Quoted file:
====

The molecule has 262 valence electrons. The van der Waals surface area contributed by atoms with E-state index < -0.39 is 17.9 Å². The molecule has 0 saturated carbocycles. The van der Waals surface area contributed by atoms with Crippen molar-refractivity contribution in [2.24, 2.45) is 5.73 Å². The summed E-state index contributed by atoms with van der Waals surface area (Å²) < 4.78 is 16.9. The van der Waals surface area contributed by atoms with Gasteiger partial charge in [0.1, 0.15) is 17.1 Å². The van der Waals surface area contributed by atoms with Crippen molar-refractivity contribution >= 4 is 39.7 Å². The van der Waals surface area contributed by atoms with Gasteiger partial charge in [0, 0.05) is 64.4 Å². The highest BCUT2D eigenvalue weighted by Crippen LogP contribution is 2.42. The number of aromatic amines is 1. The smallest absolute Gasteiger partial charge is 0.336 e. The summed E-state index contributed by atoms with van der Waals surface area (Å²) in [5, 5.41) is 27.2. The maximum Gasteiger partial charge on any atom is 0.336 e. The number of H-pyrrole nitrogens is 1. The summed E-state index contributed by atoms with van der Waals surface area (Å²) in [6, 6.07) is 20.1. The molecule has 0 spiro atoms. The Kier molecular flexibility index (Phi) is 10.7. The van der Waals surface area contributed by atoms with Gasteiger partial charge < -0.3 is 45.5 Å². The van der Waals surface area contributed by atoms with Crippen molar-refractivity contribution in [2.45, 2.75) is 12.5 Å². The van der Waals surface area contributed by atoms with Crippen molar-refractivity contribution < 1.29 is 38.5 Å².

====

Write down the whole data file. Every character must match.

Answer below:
The molecule has 262 valence electrons. The van der Waals surface area contributed by atoms with E-state index < -0.39 is 17.9 Å². The molecule has 0 saturated carbocycles. The van der Waals surface area contributed by atoms with Crippen molar-refractivity contribution in [2.24, 2.45) is 5.73 Å². The summed E-state index contributed by atoms with van der Waals surface area (Å²) < 4.78 is 16.9. The van der Waals surface area contributed by atoms with Gasteiger partial charge in [0.1, 0.15) is 17.1 Å². The van der Waals surface area contributed by atoms with Crippen molar-refractivity contribution >= 4 is 39.7 Å². The van der Waals surface area contributed by atoms with Gasteiger partial charge in [0, 0.05) is 64.4 Å². The highest BCUT2D eigenvalue weighted by Crippen LogP contribution is 2.42. The number of aromatic amines is 1. The smallest absolute Gasteiger partial charge is 0.336 e. The summed E-state index contributed by atoms with van der Waals surface area (Å²) in [5, 5.41) is 27.2. The maximum Gasteiger partial charge on any atom is 0.336 e. The number of H-pyrrole nitrogens is 1. The summed E-state index contributed by atoms with van der Waals surface area (Å²) in [6, 6.07) is 20.1. The molecule has 0 spiro atoms. The Kier molecular flexibility index (Phi) is 10.7. The van der Waals surface area contributed by atoms with Gasteiger partial charge < -0.3 is 45.5 Å². The van der Waals surface area contributed by atoms with Crippen molar-refractivity contribution in [2.45, 2.75) is 12.5 Å². The van der Waals surface area contributed by atoms with Crippen molar-refractivity contribution < 1.29 is 38.5 Å².